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Poetica 5 'The Greek Anthology', as Cyril Connolly wrote, 'contains some great and some near-great poets, who would be quite unknown outside it, and who have still not received their due. Palladas, for example, who has touches of Swift and Juvenal, has never been properly put together'. Tony Harrison's selection of poems by the fourth-century Alexandrian epigrammatist compellingly recreates the bitter wit which he describes as 'the authentic snarl of a man trapped physically in poverty and persecution, and metaphysically in a deep sense of the futile'. As he writes in his preface, 'Palladas...is generally regarded as the last poet of Paganism, and it is in this role that I have sought to present a consistent dramatic personality...His are the last hopeless blasts of the old Hellenistic world, giving way reluctantly, but without much resistance, before the cataclysm of Christianity.

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Product details

  • Paperback | 48 pages
  • 136 x 210 x 4mm | 81.65g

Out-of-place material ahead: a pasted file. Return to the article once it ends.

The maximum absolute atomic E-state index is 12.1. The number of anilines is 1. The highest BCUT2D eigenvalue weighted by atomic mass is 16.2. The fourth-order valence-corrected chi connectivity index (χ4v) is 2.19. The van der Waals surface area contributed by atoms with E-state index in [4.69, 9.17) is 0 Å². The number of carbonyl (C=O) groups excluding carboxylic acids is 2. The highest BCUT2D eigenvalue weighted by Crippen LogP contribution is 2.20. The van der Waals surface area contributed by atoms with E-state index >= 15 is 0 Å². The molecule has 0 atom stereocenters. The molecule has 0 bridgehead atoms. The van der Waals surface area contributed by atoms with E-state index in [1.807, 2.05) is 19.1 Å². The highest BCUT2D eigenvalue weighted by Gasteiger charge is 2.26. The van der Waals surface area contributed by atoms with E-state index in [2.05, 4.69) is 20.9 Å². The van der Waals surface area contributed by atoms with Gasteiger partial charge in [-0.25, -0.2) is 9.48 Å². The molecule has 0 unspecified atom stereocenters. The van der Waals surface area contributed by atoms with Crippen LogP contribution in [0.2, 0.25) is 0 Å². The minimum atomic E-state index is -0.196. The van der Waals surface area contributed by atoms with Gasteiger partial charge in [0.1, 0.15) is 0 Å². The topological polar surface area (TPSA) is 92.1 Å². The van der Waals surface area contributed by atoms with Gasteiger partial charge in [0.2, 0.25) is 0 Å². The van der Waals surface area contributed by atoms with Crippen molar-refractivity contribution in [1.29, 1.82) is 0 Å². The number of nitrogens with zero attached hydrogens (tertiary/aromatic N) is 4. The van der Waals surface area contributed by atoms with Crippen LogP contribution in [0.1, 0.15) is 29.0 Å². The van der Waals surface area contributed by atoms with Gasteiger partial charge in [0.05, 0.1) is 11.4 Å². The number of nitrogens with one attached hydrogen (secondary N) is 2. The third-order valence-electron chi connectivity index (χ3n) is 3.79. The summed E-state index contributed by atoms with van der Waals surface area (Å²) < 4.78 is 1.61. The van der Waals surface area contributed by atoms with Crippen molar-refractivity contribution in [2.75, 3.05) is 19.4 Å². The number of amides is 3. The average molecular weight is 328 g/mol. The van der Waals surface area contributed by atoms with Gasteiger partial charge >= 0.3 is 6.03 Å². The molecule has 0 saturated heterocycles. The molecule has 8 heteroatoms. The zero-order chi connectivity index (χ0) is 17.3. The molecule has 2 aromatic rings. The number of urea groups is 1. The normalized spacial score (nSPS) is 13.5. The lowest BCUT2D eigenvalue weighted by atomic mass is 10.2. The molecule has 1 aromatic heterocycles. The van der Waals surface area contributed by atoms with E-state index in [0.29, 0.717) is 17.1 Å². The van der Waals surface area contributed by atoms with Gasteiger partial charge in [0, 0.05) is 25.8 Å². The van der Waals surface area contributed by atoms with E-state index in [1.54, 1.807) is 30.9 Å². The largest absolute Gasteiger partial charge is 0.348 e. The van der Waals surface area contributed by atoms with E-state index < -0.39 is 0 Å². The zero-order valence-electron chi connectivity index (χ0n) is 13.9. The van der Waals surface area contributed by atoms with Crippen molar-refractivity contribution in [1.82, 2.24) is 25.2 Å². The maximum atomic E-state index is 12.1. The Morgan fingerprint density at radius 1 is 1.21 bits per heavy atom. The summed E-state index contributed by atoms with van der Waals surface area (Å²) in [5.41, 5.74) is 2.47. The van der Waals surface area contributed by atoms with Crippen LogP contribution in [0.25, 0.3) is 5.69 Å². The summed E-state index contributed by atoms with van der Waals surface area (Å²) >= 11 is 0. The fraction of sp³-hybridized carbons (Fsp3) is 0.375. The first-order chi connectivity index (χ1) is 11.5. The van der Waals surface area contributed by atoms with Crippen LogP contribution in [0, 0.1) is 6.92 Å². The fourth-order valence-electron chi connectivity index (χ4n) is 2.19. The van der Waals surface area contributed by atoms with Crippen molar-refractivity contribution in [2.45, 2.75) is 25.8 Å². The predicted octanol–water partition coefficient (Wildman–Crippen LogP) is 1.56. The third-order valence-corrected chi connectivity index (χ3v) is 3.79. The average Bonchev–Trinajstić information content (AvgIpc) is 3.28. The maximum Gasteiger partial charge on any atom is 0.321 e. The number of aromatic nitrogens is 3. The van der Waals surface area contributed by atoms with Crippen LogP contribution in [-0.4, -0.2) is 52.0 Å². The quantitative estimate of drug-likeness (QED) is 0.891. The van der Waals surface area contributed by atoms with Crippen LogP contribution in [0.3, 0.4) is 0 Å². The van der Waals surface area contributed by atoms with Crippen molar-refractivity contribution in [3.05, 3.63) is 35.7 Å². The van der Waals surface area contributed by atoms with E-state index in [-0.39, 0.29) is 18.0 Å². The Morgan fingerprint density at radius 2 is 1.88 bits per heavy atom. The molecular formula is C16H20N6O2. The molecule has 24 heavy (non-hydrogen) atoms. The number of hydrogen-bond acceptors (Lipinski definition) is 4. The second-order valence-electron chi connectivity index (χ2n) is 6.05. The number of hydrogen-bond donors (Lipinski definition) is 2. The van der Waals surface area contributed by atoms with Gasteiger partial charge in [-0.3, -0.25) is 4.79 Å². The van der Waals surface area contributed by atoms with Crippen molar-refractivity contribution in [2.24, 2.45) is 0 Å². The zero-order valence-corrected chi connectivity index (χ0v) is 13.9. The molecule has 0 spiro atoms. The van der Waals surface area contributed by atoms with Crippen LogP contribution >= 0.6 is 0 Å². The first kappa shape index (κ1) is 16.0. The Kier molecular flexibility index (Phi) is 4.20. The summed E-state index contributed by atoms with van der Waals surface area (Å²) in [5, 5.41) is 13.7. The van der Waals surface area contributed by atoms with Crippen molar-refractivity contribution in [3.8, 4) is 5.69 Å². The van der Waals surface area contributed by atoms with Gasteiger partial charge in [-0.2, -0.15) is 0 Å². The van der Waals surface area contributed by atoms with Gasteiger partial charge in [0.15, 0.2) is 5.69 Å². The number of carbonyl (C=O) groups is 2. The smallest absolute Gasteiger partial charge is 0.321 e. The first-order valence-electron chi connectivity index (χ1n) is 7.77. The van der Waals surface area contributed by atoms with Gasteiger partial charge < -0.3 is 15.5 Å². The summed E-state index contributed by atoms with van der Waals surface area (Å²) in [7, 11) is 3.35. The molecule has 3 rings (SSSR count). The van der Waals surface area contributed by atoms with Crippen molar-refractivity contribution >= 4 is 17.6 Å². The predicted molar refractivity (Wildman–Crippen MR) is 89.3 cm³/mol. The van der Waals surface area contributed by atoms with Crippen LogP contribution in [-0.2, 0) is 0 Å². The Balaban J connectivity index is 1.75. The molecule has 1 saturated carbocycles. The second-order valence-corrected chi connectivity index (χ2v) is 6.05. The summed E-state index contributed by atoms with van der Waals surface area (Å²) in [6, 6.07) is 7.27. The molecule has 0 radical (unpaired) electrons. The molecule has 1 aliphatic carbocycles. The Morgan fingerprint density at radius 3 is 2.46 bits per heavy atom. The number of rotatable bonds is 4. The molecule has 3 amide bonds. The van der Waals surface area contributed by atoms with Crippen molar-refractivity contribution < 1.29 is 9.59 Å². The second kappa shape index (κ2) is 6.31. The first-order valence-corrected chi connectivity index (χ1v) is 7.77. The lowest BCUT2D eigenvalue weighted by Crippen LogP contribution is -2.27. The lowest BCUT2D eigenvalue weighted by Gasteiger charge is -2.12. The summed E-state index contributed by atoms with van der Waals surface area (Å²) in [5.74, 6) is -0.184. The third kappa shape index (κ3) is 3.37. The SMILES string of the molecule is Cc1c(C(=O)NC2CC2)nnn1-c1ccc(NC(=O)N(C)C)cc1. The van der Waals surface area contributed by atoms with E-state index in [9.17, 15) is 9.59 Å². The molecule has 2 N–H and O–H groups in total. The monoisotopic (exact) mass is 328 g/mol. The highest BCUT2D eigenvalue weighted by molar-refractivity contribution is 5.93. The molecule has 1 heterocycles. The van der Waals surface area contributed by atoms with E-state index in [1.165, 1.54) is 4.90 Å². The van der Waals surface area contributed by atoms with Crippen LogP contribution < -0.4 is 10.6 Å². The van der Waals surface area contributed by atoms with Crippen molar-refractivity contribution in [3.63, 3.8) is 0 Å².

• Carcanet Press Ltd
  • Manchester, United Kingdom
  • English
  • 2nd
  • 085646127X
  • 9780856461279
  • 1,351,690

About Palladas

Tony Harrison was born in Leeds in 1937. He read Classics at Leeds University and spent four years in Nigeria and a year in Prague before coming the first Northern Arts Fellow in Poetry at the Universities of Newcastle and Durham in 1967-8. His major collections of poetry are 'The Loiners' (1970), from 'The School of Eloquence' and other poems (1978), and 'Continuous' (1981). His 'Selected Poems' (1984) is published by Penguin. He has been much involved with writing for theatre and opera in recent years; his version of 'The Oresteia', performed by the National Theatre in 1981, was the first translated work to be presented by a visiting company at the ancient Greek theatre of Epidaurus, and was awarded the European Poetry Translation Prize in 1983.

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Review quote

'Palladas is the coarse and bitter dregs of antiquity; yet after too much honey, too prolonged a sunset, what an admirable vigour... A second or third reading of this excellent book will be punctuated by explosions of bitter and grudging laughter; the first reading is likely to be stupefied...' - Peter Levi in the TLS

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